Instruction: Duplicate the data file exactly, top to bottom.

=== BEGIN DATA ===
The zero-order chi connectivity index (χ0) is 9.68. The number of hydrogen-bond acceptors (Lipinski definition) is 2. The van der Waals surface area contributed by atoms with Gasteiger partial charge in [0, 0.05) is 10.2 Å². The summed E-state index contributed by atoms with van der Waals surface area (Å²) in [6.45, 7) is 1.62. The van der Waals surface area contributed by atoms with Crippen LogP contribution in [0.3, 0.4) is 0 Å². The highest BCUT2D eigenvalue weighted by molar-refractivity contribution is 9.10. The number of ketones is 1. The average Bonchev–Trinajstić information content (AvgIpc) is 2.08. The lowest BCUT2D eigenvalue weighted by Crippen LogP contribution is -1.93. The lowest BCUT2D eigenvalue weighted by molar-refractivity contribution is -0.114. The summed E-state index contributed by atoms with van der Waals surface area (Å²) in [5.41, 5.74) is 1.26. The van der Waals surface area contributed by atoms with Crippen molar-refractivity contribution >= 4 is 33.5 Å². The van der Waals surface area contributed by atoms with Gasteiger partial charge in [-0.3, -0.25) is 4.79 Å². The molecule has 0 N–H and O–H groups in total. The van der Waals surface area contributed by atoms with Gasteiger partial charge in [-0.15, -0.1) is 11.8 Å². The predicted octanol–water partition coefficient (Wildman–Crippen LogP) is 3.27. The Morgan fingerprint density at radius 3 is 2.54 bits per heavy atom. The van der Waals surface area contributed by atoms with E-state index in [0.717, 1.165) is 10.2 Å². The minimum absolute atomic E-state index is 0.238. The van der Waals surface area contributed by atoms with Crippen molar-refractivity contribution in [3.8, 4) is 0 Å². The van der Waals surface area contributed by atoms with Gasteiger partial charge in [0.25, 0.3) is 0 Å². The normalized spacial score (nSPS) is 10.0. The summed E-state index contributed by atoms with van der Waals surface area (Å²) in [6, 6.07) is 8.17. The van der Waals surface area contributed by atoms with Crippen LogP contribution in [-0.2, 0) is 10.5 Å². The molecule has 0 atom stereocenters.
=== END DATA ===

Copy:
The zero-order chi connectivity index (χ0) is 9.68. The number of hydrogen-bond acceptors (Lipinski definition) is 2. The van der Waals surface area contributed by atoms with Gasteiger partial charge in [0, 0.05) is 10.2 Å². The summed E-state index contributed by atoms with van der Waals surface area (Å²) in [6.45, 7) is 1.62. The van der Waals surface area contributed by atoms with Crippen LogP contribution in [0.3, 0.4) is 0 Å². The highest BCUT2D eigenvalue weighted by molar-refractivity contribution is 9.10. The number of ketones is 1. The average Bonchev–Trinajstić information content (AvgIpc) is 2.08. The lowest BCUT2D eigenvalue weighted by Crippen LogP contribution is -1.93. The lowest BCUT2D eigenvalue weighted by molar-refractivity contribution is -0.114. The summed E-state index contributed by atoms with van der Waals surface area (Å²) in [5.41, 5.74) is 1.26. The van der Waals surface area contributed by atoms with Crippen molar-refractivity contribution >= 4 is 33.5 Å². The van der Waals surface area contributed by atoms with Gasteiger partial charge in [-0.3, -0.25) is 4.79 Å². The molecule has 0 N–H and O–H groups in total. The van der Waals surface area contributed by atoms with Gasteiger partial charge in [-0.15, -0.1) is 11.8 Å². The predicted octanol–water partition coefficient (Wildman–Crippen LogP) is 3.27. The Morgan fingerprint density at radius 3 is 2.54 bits per heavy atom. The van der Waals surface area contributed by atoms with E-state index in [0.717, 1.165) is 10.2 Å². The minimum absolute atomic E-state index is 0.238. The van der Waals surface area contributed by atoms with Crippen molar-refractivity contribution in [3.8, 4) is 0 Å². The van der Waals surface area contributed by atoms with Gasteiger partial charge in [0.25, 0.3) is 0 Å². The normalized spacial score (nSPS) is 10.0. The summed E-state index contributed by atoms with van der Waals surface area (Å²) in [6, 6.07) is 8.17. The van der Waals surface area contributed by atoms with Crippen LogP contribution in [-0.2, 0) is 10.5 Å². The molecule has 0 atom stereocenters.